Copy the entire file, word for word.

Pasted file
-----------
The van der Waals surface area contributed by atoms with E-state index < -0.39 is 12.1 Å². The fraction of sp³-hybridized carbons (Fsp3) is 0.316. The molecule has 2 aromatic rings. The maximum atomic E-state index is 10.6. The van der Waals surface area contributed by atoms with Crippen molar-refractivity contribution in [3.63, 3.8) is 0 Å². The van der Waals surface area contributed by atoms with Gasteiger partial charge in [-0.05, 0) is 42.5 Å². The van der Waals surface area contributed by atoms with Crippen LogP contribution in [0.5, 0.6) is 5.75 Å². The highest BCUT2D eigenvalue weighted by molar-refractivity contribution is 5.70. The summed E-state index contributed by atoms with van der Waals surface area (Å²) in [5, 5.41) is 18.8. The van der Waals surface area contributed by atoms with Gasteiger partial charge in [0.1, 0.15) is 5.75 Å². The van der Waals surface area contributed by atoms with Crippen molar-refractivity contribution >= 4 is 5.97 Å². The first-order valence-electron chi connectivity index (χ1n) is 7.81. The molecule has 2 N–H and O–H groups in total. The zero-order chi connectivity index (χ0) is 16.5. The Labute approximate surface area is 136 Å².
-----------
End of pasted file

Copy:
The van der Waals surface area contributed by atoms with E-state index < -0.39 is 12.1 Å². The fraction of sp³-hybridized carbons (Fsp3) is 0.316. The molecule has 2 aromatic rings. The maximum atomic E-state index is 10.6. The van der Waals surface area contributed by atoms with Crippen molar-refractivity contribution in [3.63, 3.8) is 0 Å². The van der Waals surface area contributed by atoms with Gasteiger partial charge in [-0.05, 0) is 42.5 Å². The van der Waals surface area contributed by atoms with Crippen LogP contribution in [0.5, 0.6) is 5.75 Å². The highest BCUT2D eigenvalue weighted by molar-refractivity contribution is 5.70. The summed E-state index contributed by atoms with van der Waals surface area (Å²) in [5, 5.41) is 18.8. The van der Waals surface area contributed by atoms with Gasteiger partial charge in [0.1, 0.15) is 5.75 Å². The van der Waals surface area contributed by atoms with Crippen molar-refractivity contribution >= 4 is 5.97 Å². The first-order valence-electron chi connectivity index (χ1n) is 7.81. The molecule has 2 N–H and O–H groups in total. The zero-order chi connectivity index (χ0) is 16.5. The Labute approximate surface area is 136 Å².